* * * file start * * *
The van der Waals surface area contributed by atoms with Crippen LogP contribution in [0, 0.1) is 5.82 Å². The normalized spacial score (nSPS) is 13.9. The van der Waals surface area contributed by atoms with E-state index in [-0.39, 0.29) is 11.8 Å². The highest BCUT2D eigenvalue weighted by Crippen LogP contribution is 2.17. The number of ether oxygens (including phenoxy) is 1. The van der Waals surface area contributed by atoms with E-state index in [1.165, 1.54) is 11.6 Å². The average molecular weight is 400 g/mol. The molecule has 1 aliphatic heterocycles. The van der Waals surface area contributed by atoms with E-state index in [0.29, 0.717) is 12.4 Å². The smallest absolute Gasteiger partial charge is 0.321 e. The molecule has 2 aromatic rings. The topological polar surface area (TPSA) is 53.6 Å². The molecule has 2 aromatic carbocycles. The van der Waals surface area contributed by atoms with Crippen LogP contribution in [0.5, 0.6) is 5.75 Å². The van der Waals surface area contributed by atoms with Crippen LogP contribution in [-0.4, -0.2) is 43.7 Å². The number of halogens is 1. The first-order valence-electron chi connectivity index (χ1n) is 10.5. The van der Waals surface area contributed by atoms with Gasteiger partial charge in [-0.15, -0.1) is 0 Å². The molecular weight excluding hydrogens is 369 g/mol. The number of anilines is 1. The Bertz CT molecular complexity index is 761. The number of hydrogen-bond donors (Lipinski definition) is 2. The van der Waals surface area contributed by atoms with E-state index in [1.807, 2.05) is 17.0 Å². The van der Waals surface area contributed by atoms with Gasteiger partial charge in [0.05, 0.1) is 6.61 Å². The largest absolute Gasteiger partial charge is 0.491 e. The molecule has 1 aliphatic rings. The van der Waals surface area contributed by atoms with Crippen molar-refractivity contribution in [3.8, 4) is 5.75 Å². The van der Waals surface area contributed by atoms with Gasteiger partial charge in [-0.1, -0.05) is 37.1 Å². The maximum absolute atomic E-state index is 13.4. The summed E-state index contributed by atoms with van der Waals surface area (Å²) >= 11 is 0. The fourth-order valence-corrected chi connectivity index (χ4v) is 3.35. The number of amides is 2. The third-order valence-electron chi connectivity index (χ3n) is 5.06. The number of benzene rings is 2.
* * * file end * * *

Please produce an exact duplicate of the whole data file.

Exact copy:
The van der Waals surface area contributed by atoms with Crippen LogP contribution in [0, 0.1) is 5.82 Å². The normalized spacial score (nSPS) is 13.9. The van der Waals surface area contributed by atoms with E-state index in [-0.39, 0.29) is 11.8 Å². The highest BCUT2D eigenvalue weighted by Crippen LogP contribution is 2.17. The number of ether oxygens (including phenoxy) is 1. The van der Waals surface area contributed by atoms with E-state index in [1.165, 1.54) is 11.6 Å². The average molecular weight is 400 g/mol. The molecule has 1 aliphatic heterocycles. The van der Waals surface area contributed by atoms with E-state index in [0.29, 0.717) is 12.4 Å². The smallest absolute Gasteiger partial charge is 0.321 e. The molecule has 2 aromatic rings. The topological polar surface area (TPSA) is 53.6 Å². The molecule has 2 aromatic carbocycles. The van der Waals surface area contributed by atoms with Crippen LogP contribution in [0.5, 0.6) is 5.75 Å². The van der Waals surface area contributed by atoms with Crippen LogP contribution in [-0.4, -0.2) is 43.7 Å². The number of halogens is 1. The first-order valence-electron chi connectivity index (χ1n) is 10.5. The van der Waals surface area contributed by atoms with Gasteiger partial charge in [-0.15, -0.1) is 0 Å². The molecular weight excluding hydrogens is 369 g/mol. The number of anilines is 1. The Bertz CT molecular complexity index is 761. The number of hydrogen-bond donors (Lipinski definition) is 2. The van der Waals surface area contributed by atoms with E-state index in [1.807, 2.05) is 17.0 Å². The van der Waals surface area contributed by atoms with Gasteiger partial charge in [0.05, 0.1) is 6.61 Å². The largest absolute Gasteiger partial charge is 0.491 e. The molecule has 1 aliphatic rings. The van der Waals surface area contributed by atoms with Crippen molar-refractivity contribution in [3.8, 4) is 5.75 Å². The van der Waals surface area contributed by atoms with Gasteiger partial charge in [-0.1, -0.05) is 37.1 Å². The maximum absolute atomic E-state index is 13.4. The summed E-state index contributed by atoms with van der Waals surface area (Å²) >= 11 is 0. The fourth-order valence-corrected chi connectivity index (χ4v) is 3.35. The number of amides is 2. The third-order valence-electron chi connectivity index (χ3n) is 5.06. The number of benzene rings is 2.